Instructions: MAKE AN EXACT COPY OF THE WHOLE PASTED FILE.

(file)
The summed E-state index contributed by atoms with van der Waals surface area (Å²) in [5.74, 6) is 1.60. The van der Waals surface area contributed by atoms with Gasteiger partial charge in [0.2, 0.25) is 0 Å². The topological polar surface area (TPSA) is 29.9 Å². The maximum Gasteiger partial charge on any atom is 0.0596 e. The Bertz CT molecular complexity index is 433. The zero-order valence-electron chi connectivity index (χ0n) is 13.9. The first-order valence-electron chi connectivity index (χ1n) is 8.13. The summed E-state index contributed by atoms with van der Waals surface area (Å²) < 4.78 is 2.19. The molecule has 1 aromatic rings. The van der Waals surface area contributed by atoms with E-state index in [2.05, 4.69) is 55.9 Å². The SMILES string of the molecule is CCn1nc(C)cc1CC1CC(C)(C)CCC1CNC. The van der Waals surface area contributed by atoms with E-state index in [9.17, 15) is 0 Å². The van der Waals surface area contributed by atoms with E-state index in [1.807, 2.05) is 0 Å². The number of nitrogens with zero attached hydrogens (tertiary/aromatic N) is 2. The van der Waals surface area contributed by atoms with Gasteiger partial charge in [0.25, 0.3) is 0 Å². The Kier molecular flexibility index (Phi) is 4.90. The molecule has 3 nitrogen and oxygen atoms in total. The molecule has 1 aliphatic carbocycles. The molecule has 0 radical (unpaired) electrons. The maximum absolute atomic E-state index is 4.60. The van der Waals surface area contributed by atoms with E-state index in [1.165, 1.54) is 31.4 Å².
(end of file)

The summed E-state index contributed by atoms with van der Waals surface area (Å²) in [5.74, 6) is 1.60. The van der Waals surface area contributed by atoms with Gasteiger partial charge in [0.2, 0.25) is 0 Å². The topological polar surface area (TPSA) is 29.9 Å². The maximum Gasteiger partial charge on any atom is 0.0596 e. The Bertz CT molecular complexity index is 433. The zero-order valence-electron chi connectivity index (χ0n) is 13.9. The first-order valence-electron chi connectivity index (χ1n) is 8.13. The summed E-state index contributed by atoms with van der Waals surface area (Å²) < 4.78 is 2.19. The molecule has 1 aromatic rings. The van der Waals surface area contributed by atoms with E-state index in [2.05, 4.69) is 55.9 Å². The SMILES string of the molecule is CCn1nc(C)cc1CC1CC(C)(C)CCC1CNC. The van der Waals surface area contributed by atoms with E-state index in [9.17, 15) is 0 Å². The van der Waals surface area contributed by atoms with E-state index in [1.807, 2.05) is 0 Å². The number of nitrogens with zero attached hydrogens (tertiary/aromatic N) is 2. The van der Waals surface area contributed by atoms with Gasteiger partial charge in [0.25, 0.3) is 0 Å². The Kier molecular flexibility index (Phi) is 4.90. The molecule has 3 nitrogen and oxygen atoms in total. The molecule has 1 aliphatic carbocycles. The molecule has 0 radical (unpaired) electrons. The maximum absolute atomic E-state index is 4.60. The van der Waals surface area contributed by atoms with E-state index in [1.165, 1.54) is 31.4 Å².